Lawmakers took a significant step towards strengthening human service programs today. The House Health Committee passed HB 2138 with bipartisan support to restore the dignity of work for people enrolled in Medicaid. The bill begins the process of establishing work or community service requirements for healthy adults, creating a clear and permanent pathway to independence.
HB 2138, sponsored by Rep. Matt Dowling, instructs DHS to craft a waiver seeking authority from the federal government to implement Medicaid work requirements. These requirements can mirror those already used in Pennsylvania by SNAP. To date, Washington has approved three of ten submitted Medicaid work requirement waivers (Kentucky, Indiana, and Arkansas).
HB 1659, sponsored by Rep. Mike Tobash, did not come up for a vote, but is also critical in terms of breaking the cycle of poverty. The bill prohibits the Department of Human Services (DHS) from requesting waivers for SNAP (also known as Food Stamps) work requirements. Currently, 17 states require all healthy adults without dependents to work part time or volunteer part time to maintain benefits. In Pennsylvania, work is waived in all but eight counties, despite Pennsylvania's skilled-labor shortage.
Work and community service requirements for healthy adults are a proven solution. When Kansas applied SNAP work requirements statewide, 75 percent of recipients left and half of those individuals saw their incomes rise by 127 percent. With similar reforms, we project up to 100,000 Pennsylvanians would leave SNAP and see up to $210 million in higher wages. Likewise Kentucky estimates about 95,000 Medicaid recipients will choose to leave the program by year five.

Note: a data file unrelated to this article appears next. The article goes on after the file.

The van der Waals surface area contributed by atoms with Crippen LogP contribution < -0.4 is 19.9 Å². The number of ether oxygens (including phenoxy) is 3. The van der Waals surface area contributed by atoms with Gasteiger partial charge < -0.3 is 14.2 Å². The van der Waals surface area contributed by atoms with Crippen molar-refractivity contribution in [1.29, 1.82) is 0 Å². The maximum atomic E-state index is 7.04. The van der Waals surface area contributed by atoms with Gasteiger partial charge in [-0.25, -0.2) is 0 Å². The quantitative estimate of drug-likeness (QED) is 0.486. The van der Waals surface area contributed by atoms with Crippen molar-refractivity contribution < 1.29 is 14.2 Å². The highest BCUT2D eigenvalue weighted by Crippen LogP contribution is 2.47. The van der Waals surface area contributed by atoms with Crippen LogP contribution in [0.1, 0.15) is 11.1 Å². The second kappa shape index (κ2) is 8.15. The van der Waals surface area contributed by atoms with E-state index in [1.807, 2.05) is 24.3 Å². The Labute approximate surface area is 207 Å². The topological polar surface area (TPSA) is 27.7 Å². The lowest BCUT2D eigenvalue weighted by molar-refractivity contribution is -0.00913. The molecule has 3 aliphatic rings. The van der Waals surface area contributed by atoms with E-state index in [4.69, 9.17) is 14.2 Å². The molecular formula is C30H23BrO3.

Work and community service requirements are popular. Nationally 79 percent of voters support work requirements for healthy adults on food stamps. That includes 70 percent of Democrats and 90 percent of Republicans. In Pennsylvania, two thirds of likely voters support work and community service requirements for healthy adults on Medicaid.
Critics of reform claim administrative costs would make these important changes too burdensome. They ignore how a Medicaid work or community service requirement aligned with the current food stamp rules could reduce administrative burdens and create a more seamless system. There is no doubt transformative changes will take time and investment, but logistics should not prevent us from helping Pennsylvanians improve their quality of life.
Medicaid enrollment is at an all-time high, with half of healthy adults on the program not working. Food stamp enrollment remains persistently high as well. Pennsylvania can do better. Instead of focusing on new revenue sources to support growing enrollment, we should be eager to adopt reforms that boost incomes and shrink waiting lists for people most in need.